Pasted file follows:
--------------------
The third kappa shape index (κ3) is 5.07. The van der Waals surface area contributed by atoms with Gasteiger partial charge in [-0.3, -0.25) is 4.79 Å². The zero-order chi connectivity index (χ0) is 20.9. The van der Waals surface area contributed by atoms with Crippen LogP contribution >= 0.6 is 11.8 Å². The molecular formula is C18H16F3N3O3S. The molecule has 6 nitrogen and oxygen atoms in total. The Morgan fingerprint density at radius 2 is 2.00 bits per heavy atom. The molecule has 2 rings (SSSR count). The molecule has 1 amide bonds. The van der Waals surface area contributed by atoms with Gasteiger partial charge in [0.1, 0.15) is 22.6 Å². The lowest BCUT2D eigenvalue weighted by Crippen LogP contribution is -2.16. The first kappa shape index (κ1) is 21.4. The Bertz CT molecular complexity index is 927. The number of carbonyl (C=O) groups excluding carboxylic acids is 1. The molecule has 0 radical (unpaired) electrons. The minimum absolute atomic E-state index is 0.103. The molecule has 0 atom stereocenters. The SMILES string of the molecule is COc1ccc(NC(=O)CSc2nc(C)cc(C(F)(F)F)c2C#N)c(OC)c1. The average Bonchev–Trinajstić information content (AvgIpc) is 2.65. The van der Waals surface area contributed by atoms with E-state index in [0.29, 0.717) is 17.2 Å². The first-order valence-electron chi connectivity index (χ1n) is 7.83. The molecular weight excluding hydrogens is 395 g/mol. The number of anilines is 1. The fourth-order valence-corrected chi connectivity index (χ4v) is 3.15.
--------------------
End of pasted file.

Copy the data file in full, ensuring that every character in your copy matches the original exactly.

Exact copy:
The third kappa shape index (κ3) is 5.07. The van der Waals surface area contributed by atoms with Gasteiger partial charge in [-0.3, -0.25) is 4.79 Å². The zero-order chi connectivity index (χ0) is 20.9. The van der Waals surface area contributed by atoms with Crippen LogP contribution >= 0.6 is 11.8 Å². The molecular formula is C18H16F3N3O3S. The molecule has 6 nitrogen and oxygen atoms in total. The Morgan fingerprint density at radius 2 is 2.00 bits per heavy atom. The molecule has 2 rings (SSSR count). The molecule has 1 amide bonds. The van der Waals surface area contributed by atoms with Gasteiger partial charge in [0.1, 0.15) is 22.6 Å². The lowest BCUT2D eigenvalue weighted by Crippen LogP contribution is -2.16. The first kappa shape index (κ1) is 21.4. The Bertz CT molecular complexity index is 927. The number of carbonyl (C=O) groups excluding carboxylic acids is 1. The molecule has 0 radical (unpaired) electrons. The minimum absolute atomic E-state index is 0.103. The molecule has 0 atom stereocenters. The SMILES string of the molecule is COc1ccc(NC(=O)CSc2nc(C)cc(C(F)(F)F)c2C#N)c(OC)c1. The average Bonchev–Trinajstić information content (AvgIpc) is 2.65. The van der Waals surface area contributed by atoms with E-state index in [0.29, 0.717) is 17.2 Å². The first-order valence-electron chi connectivity index (χ1n) is 7.83. The molecular weight excluding hydrogens is 395 g/mol. The number of anilines is 1. The fourth-order valence-corrected chi connectivity index (χ4v) is 3.15.